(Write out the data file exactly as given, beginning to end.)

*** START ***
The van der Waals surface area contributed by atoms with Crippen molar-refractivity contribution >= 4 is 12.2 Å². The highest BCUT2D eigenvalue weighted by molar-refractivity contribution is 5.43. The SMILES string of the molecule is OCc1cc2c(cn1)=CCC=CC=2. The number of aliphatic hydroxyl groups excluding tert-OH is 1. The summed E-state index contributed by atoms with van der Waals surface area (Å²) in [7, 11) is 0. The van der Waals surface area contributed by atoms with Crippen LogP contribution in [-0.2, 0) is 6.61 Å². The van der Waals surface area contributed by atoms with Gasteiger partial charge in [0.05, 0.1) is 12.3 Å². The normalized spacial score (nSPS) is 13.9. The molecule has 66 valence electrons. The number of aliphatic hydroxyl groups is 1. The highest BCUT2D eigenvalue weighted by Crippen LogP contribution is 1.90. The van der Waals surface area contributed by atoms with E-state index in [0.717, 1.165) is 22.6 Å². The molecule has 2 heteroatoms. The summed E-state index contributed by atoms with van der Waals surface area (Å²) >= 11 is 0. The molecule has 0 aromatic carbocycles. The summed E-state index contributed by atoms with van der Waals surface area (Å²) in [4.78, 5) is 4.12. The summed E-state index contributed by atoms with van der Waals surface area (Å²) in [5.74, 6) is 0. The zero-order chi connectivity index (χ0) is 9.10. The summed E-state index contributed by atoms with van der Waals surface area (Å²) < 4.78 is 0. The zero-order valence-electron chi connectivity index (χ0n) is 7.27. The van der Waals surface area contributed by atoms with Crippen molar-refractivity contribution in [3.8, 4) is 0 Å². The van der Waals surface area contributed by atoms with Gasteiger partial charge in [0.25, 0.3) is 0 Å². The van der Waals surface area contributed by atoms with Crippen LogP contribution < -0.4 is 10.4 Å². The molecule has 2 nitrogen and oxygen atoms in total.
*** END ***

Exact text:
The van der Waals surface area contributed by atoms with Crippen molar-refractivity contribution >= 4 is 12.2 Å². The highest BCUT2D eigenvalue weighted by molar-refractivity contribution is 5.43. The SMILES string of the molecule is OCc1cc2c(cn1)=CCC=CC=2. The number of aliphatic hydroxyl groups excluding tert-OH is 1. The summed E-state index contributed by atoms with van der Waals surface area (Å²) in [7, 11) is 0. The van der Waals surface area contributed by atoms with Crippen LogP contribution in [-0.2, 0) is 6.61 Å². The van der Waals surface area contributed by atoms with Gasteiger partial charge in [0.05, 0.1) is 12.3 Å². The normalized spacial score (nSPS) is 13.9. The molecule has 66 valence electrons. The number of aliphatic hydroxyl groups is 1. The highest BCUT2D eigenvalue weighted by Crippen LogP contribution is 1.90. The van der Waals surface area contributed by atoms with E-state index in [0.717, 1.165) is 22.6 Å². The molecule has 2 heteroatoms. The summed E-state index contributed by atoms with van der Waals surface area (Å²) >= 11 is 0. The molecule has 0 aromatic carbocycles. The summed E-state index contributed by atoms with van der Waals surface area (Å²) in [4.78, 5) is 4.12. The summed E-state index contributed by atoms with van der Waals surface area (Å²) in [5.74, 6) is 0. The zero-order chi connectivity index (χ0) is 9.10. The summed E-state index contributed by atoms with van der Waals surface area (Å²) < 4.78 is 0. The zero-order valence-electron chi connectivity index (χ0n) is 7.27. The van der Waals surface area contributed by atoms with Crippen molar-refractivity contribution in [3.8, 4) is 0 Å². The van der Waals surface area contributed by atoms with Gasteiger partial charge in [0.25, 0.3) is 0 Å². The van der Waals surface area contributed by atoms with Crippen LogP contribution < -0.4 is 10.4 Å². The molecule has 2 nitrogen and oxygen atoms in total.